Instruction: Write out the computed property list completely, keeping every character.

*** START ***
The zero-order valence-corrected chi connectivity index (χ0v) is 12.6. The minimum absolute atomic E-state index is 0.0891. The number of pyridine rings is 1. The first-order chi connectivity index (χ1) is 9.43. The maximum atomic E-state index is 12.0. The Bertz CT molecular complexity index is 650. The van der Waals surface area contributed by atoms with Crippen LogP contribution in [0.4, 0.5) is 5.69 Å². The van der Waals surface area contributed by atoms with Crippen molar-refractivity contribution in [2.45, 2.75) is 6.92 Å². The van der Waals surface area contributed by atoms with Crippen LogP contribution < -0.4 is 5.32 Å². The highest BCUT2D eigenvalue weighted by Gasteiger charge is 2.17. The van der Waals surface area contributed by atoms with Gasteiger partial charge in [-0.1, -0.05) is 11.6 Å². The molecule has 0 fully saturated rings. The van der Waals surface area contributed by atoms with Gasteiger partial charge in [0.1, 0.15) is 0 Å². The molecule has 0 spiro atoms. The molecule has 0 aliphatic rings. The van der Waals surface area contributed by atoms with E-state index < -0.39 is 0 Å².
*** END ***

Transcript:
The zero-order valence-corrected chi connectivity index (χ0v) is 12.6. The minimum absolute atomic E-state index is 0.0891. The number of pyridine rings is 1. The first-order chi connectivity index (χ1) is 9.43. The maximum atomic E-state index is 12.0. The Bertz CT molecular complexity index is 650. The van der Waals surface area contributed by atoms with Crippen LogP contribution in [0.4, 0.5) is 5.69 Å². The van der Waals surface area contributed by atoms with Crippen molar-refractivity contribution in [2.45, 2.75) is 6.92 Å². The van der Waals surface area contributed by atoms with Crippen LogP contribution < -0.4 is 5.32 Å². The highest BCUT2D eigenvalue weighted by Gasteiger charge is 2.17. The van der Waals surface area contributed by atoms with Gasteiger partial charge in [-0.1, -0.05) is 11.6 Å². The molecule has 0 fully saturated rings. The van der Waals surface area contributed by atoms with Gasteiger partial charge in [0.1, 0.15) is 0 Å². The molecule has 0 spiro atoms. The molecule has 0 aliphatic rings. The van der Waals surface area contributed by atoms with E-state index < -0.39 is 0 Å².